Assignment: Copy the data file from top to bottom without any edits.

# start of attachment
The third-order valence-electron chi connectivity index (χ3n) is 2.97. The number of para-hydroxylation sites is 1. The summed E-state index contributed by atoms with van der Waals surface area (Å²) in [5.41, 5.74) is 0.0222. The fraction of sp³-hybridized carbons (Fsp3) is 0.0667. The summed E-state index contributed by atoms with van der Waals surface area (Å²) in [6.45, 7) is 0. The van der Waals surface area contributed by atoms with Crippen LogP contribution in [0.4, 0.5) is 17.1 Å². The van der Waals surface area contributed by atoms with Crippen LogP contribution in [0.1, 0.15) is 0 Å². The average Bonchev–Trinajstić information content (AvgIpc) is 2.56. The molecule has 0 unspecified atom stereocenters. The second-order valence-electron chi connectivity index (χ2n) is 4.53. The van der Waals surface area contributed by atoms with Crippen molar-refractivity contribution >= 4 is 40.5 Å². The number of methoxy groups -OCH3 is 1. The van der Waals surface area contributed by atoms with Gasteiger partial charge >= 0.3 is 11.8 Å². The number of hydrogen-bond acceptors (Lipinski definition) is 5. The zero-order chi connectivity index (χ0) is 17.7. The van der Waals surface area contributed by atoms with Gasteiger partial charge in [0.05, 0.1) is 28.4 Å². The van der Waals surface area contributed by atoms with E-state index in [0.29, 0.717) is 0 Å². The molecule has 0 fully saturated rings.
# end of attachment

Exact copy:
The third-order valence-electron chi connectivity index (χ3n) is 2.97. The number of para-hydroxylation sites is 1. The summed E-state index contributed by atoms with van der Waals surface area (Å²) in [5.41, 5.74) is 0.0222. The fraction of sp³-hybridized carbons (Fsp3) is 0.0667. The summed E-state index contributed by atoms with van der Waals surface area (Å²) in [6.45, 7) is 0. The van der Waals surface area contributed by atoms with Crippen LogP contribution in [0.4, 0.5) is 17.1 Å². The van der Waals surface area contributed by atoms with Crippen LogP contribution in [0.1, 0.15) is 0 Å². The average Bonchev–Trinajstić information content (AvgIpc) is 2.56. The molecule has 0 unspecified atom stereocenters. The second-order valence-electron chi connectivity index (χ2n) is 4.53. The van der Waals surface area contributed by atoms with Crippen molar-refractivity contribution >= 4 is 40.5 Å². The number of methoxy groups -OCH3 is 1. The van der Waals surface area contributed by atoms with Gasteiger partial charge >= 0.3 is 11.8 Å². The number of hydrogen-bond acceptors (Lipinski definition) is 5. The zero-order chi connectivity index (χ0) is 17.7. The van der Waals surface area contributed by atoms with Gasteiger partial charge in [0.05, 0.1) is 28.4 Å². The van der Waals surface area contributed by atoms with E-state index in [0.29, 0.717) is 0 Å². The molecule has 0 fully saturated rings.